Causes of Crane Failure

Prevention

Preventative maintenance is indeed key to minimizing the risk of crane failures. Your suggestion of regular, specialized inspections and hydraulic oil analysis is an effective strategy for maintaining crane health. Here’s a more detailed look at these preventative measures:

  • Planned Maintenance Regime: A planned maintenance schedule should include regular inspections and care of all crane components. This regimen helps identify potential issues early, allowing for proactive solutions before the problems become severe. Additionally, adhering to manufacturers’ maintenance guidelines ensures the crane operates within its designed parameters, which is crucial for its long-term service life.
  • Specialized Inspections: Having the manufacturer or a specialist crane service engineer inspect the ship’s crane every five years can provide a comprehensive assessment of the crane’s condition. Specialists are trained to identify subtle signs of wear or potential issues that may be missed during regular inspections. Including the crane’s hydraulic pumps and motors in these inspections is crucial since these components are vital for the crane’s operation.
  • Hydraulic Oil Analysis: The condition of the hydraulic oil can offer valuable insights into the internal condition of the hydraulic pumps and motors. By sending oil samples to a shore-based laboratory for analysis, contaminants and wear debris can be identified. These elements could indicate internal wear or other issues within the hydraulic system. If problems are suspected, further investigations can be carried out, and remedial actions can be taken.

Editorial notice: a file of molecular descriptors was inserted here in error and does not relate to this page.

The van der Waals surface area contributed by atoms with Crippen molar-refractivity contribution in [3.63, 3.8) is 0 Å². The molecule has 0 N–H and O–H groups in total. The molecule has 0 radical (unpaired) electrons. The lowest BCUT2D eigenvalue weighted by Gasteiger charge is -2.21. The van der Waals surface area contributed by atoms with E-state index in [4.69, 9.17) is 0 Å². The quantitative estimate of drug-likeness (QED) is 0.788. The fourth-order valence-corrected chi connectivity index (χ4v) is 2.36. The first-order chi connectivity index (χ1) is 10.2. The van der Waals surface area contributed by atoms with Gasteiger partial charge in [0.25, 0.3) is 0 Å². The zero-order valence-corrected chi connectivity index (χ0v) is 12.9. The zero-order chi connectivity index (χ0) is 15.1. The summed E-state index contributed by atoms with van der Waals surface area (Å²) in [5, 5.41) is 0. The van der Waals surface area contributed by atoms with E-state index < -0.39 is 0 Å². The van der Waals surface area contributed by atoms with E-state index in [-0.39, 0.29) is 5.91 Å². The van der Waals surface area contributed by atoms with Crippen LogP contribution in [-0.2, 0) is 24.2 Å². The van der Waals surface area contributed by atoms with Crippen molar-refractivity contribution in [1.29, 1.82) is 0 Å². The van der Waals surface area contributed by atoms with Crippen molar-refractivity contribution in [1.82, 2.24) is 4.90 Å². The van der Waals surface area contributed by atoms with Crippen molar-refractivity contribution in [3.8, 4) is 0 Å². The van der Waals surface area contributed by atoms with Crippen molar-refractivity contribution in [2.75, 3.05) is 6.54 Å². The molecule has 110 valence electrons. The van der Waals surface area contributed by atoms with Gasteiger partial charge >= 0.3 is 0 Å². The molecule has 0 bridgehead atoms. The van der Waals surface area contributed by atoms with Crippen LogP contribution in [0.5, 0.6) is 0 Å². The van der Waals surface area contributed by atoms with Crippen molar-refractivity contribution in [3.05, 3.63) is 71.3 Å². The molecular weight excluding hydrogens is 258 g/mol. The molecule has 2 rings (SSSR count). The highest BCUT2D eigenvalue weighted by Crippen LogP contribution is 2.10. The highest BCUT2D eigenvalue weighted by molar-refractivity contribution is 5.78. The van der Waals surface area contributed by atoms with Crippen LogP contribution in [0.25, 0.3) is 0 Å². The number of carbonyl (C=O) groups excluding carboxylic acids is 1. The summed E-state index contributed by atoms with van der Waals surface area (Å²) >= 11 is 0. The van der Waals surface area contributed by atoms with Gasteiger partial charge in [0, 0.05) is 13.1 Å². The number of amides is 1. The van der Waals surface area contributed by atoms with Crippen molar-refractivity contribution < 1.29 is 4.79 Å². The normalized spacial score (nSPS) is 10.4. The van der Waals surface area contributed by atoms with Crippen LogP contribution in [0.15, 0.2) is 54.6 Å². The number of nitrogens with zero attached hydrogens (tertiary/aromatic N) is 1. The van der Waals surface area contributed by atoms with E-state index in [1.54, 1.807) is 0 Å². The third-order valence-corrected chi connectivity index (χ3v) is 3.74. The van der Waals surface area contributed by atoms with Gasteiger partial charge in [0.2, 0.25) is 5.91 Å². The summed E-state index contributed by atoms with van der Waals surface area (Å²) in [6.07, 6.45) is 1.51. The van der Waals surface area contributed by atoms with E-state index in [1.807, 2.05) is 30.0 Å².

Following these preventative measures can help reduce the risk of crane failures significantly. Although these strategies might require an upfront investment in time and cost, the long-term benefits of preventing costly failures and potential accidents make it worthwhile.

Conclusion

While disruptive and potentially dangerous, crane failures are largely preventable through understanding common causes—wire issues, slew-bearing problems, sheave concerns, mishandling, and maintenance misconceptions—and employing proactive preventive measures. Even in challenging economic climates, it’s critical not to overlook the importance of regular and specialist inspections, maintenance, and strategies like hydraulic oil analysis.

These measures may require an upfront investment but can prevent major failures, ensuring safe, efficient operations and significant long-term savings. Understanding these factors and implementing preventive measures are essential for safer and more reliable crane operations.

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Author

Waqar Ali

Waqar is a passionate Health and Safety Advisor at Laing O'Rourke, one of the UK's premier construction companies. His career is driven by a commitment to positively impact safety in the workplace, ensuring that the lives of those on-site are safeguarded through his dedicated efforts.